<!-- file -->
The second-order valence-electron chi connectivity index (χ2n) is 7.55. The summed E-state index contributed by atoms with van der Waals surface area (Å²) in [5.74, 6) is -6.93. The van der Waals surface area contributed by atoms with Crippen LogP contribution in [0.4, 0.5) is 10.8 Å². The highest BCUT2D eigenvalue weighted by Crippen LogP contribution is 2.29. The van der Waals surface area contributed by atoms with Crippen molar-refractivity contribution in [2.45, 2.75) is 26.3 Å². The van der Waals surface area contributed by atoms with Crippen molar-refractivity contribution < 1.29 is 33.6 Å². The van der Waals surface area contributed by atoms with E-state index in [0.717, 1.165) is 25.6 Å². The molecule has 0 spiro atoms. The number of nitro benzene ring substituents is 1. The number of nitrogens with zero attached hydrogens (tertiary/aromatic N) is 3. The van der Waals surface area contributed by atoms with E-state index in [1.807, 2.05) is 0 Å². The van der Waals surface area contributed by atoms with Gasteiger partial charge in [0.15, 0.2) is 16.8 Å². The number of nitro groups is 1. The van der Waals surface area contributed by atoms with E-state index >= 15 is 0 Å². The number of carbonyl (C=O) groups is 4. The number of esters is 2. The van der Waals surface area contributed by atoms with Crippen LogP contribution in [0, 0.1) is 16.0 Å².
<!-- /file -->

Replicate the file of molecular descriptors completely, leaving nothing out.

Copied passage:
The second-order valence-electron chi connectivity index (χ2n) is 7.55. The summed E-state index contributed by atoms with van der Waals surface area (Å²) in [5.74, 6) is -6.93. The van der Waals surface area contributed by atoms with Crippen LogP contribution in [0.4, 0.5) is 10.8 Å². The highest BCUT2D eigenvalue weighted by Crippen LogP contribution is 2.29. The van der Waals surface area contributed by atoms with Crippen molar-refractivity contribution in [2.45, 2.75) is 26.3 Å². The van der Waals surface area contributed by atoms with Crippen molar-refractivity contribution < 1.29 is 33.6 Å². The van der Waals surface area contributed by atoms with E-state index in [0.717, 1.165) is 25.6 Å². The molecule has 0 spiro atoms. The number of nitro benzene ring substituents is 1. The number of nitrogens with zero attached hydrogens (tertiary/aromatic N) is 3. The van der Waals surface area contributed by atoms with E-state index in [1.807, 2.05) is 0 Å². The van der Waals surface area contributed by atoms with Gasteiger partial charge in [0.15, 0.2) is 16.8 Å². The number of nitro groups is 1. The van der Waals surface area contributed by atoms with E-state index >= 15 is 0 Å². The number of carbonyl (C=O) groups is 4. The number of esters is 2. The van der Waals surface area contributed by atoms with Crippen LogP contribution in [0, 0.1) is 16.0 Å².